Shetland Wool French Workman’s Jacket in Brown Heather

$179.00 $298.00


Quaker Marine Supply’s French Workman’s Jacket is fashioned from hearty wool fabric and fully lined for easy wear. The traditional workman’s jacket was designed in the late 1800s as a practical, protective layer for the French working class to wear over their clothes, complete with numerous patch pockets to hold tools and spare parts. We designed our workman’s jacket to serve as a piece of outerwear, as well as a stand-in for a sports-jacket in a pinch. This garment features three patch pockets and anchor-engraved buttons. The cuffs also have buttons so they can be rolled up. 

Wear it on a fall day with jeans or khakis to stay warm, or over a button down as a casual alternative to a sports jacket on date night.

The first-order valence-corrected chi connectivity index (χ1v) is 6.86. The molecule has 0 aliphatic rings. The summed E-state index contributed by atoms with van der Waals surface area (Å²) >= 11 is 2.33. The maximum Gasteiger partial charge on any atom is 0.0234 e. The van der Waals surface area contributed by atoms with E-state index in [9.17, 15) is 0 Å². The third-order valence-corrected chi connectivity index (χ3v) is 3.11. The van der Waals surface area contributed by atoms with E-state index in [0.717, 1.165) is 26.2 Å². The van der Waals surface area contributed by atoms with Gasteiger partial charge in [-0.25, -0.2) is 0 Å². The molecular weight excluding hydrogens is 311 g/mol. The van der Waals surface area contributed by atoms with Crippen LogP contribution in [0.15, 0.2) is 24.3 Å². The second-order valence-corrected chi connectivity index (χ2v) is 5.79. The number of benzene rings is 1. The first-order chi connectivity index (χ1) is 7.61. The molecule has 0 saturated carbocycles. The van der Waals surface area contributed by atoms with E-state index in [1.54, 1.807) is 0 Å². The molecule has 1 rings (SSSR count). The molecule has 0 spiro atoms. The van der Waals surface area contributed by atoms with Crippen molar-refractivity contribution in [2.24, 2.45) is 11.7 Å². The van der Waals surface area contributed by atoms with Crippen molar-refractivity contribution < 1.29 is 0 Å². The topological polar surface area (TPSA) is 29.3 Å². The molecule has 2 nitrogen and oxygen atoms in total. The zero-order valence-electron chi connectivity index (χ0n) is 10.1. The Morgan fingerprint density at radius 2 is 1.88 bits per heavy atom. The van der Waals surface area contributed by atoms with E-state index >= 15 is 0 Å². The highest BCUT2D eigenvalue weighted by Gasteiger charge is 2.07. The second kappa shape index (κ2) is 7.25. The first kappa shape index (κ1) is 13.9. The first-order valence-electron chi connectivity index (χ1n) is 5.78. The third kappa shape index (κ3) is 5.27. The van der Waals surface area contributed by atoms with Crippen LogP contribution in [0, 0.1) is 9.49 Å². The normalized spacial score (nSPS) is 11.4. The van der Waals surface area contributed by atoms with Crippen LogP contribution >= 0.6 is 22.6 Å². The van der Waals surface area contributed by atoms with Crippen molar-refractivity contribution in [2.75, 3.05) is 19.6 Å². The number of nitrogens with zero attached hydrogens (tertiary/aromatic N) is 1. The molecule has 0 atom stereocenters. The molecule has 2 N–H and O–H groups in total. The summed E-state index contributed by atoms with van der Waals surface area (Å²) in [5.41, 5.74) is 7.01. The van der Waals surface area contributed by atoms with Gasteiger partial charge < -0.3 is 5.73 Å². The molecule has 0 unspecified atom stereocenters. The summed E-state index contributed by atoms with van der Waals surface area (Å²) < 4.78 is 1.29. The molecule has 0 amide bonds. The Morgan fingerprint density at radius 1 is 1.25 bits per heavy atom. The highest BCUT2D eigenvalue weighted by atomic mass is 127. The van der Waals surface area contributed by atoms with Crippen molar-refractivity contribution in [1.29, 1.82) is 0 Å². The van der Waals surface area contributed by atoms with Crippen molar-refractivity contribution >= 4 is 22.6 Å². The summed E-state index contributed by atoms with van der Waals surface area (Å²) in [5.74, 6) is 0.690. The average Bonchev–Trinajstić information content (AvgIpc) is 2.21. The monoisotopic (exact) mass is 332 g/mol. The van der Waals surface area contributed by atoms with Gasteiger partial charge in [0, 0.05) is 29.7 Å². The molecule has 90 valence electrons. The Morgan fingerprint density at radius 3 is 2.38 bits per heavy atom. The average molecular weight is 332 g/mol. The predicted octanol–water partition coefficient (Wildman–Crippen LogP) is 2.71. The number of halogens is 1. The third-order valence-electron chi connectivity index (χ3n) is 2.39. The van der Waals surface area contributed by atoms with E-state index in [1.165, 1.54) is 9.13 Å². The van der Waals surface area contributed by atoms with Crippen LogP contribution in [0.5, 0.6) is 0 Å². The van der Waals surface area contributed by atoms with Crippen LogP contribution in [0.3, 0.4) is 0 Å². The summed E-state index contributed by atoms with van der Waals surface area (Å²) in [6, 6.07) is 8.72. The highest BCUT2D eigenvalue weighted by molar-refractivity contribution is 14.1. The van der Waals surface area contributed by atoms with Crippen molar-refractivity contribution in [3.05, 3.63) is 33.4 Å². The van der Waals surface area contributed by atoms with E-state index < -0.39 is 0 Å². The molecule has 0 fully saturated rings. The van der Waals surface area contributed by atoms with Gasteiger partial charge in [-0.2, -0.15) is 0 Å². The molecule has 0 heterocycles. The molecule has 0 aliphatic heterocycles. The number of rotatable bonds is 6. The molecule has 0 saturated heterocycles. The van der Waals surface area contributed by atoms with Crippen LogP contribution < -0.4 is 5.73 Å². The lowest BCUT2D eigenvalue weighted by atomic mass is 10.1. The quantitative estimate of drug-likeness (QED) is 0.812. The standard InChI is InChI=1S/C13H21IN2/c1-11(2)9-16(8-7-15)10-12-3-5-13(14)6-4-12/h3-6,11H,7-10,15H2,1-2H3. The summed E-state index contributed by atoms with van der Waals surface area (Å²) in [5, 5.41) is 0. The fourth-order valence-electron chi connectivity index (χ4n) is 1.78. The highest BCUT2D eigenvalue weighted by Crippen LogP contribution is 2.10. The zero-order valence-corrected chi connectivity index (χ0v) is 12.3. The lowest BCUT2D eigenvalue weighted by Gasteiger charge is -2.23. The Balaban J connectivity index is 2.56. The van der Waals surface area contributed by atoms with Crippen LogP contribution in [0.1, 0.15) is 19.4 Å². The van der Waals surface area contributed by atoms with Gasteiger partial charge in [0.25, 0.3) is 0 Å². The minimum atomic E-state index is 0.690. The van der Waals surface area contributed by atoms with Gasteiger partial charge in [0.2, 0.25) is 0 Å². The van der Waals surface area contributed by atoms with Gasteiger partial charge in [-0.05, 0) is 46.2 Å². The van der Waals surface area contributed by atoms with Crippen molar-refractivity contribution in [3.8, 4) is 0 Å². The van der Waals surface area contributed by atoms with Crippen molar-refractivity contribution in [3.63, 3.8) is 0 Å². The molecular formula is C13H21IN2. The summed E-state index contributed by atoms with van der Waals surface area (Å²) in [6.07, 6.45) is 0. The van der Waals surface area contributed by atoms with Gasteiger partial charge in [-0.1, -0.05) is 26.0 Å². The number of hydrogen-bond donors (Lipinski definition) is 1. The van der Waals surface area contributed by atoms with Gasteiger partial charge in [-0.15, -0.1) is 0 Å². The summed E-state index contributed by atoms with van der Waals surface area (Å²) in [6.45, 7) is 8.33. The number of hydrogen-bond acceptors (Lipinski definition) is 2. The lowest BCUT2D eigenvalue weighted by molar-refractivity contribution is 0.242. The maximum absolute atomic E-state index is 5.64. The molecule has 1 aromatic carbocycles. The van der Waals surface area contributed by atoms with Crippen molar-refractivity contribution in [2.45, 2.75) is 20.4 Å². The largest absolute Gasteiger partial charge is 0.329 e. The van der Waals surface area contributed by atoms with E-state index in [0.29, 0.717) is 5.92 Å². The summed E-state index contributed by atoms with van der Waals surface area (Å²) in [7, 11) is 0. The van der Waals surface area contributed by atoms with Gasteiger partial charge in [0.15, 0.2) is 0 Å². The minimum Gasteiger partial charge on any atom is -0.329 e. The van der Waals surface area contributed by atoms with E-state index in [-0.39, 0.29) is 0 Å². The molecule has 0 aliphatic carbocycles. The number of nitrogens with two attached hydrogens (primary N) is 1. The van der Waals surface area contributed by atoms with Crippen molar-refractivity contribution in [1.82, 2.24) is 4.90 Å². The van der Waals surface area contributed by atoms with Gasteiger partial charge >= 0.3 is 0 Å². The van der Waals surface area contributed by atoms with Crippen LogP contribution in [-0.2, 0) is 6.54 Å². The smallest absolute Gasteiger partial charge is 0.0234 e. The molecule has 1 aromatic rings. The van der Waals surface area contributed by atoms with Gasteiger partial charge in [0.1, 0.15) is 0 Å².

2 in stock
Fit Guide
Details and Care

100% wool with poly satin lining.


Dry clean only.


*Due to the 4th of July holiday, orders may require an additional 2-3 business days for processing.

Orders are typically processed within 2 business days. Shipping times vary based on destination and shipping method. Quaker Marine Supply offers free ground shipping on all U.S. orders of $150+ via United States Postal Service. Should you need your order sooner, shipping rates for faster services are calculated at checkout. Please make sure all shipping and billing information is correct to avoid unnecessary delays.

Quaker Marine Supply is not responsible for lost, stolen, or damaged packages.

International (non-US) customers are responsible for payment of any associated fees, customs, duties, and taxes. Unfortunately, taxes associated with shipment from, for example, the US to the UK can be quite substantial, so we urge you to take this into consideration before placing an international order. 

All prices are listed in USD. We recommend international customers check the current exchange rate to get the best idea of what they will be charged.

If you have any questions, please contact us at


"Cooler than a blazer but nevertheless with a hint of structure"
— The New York Times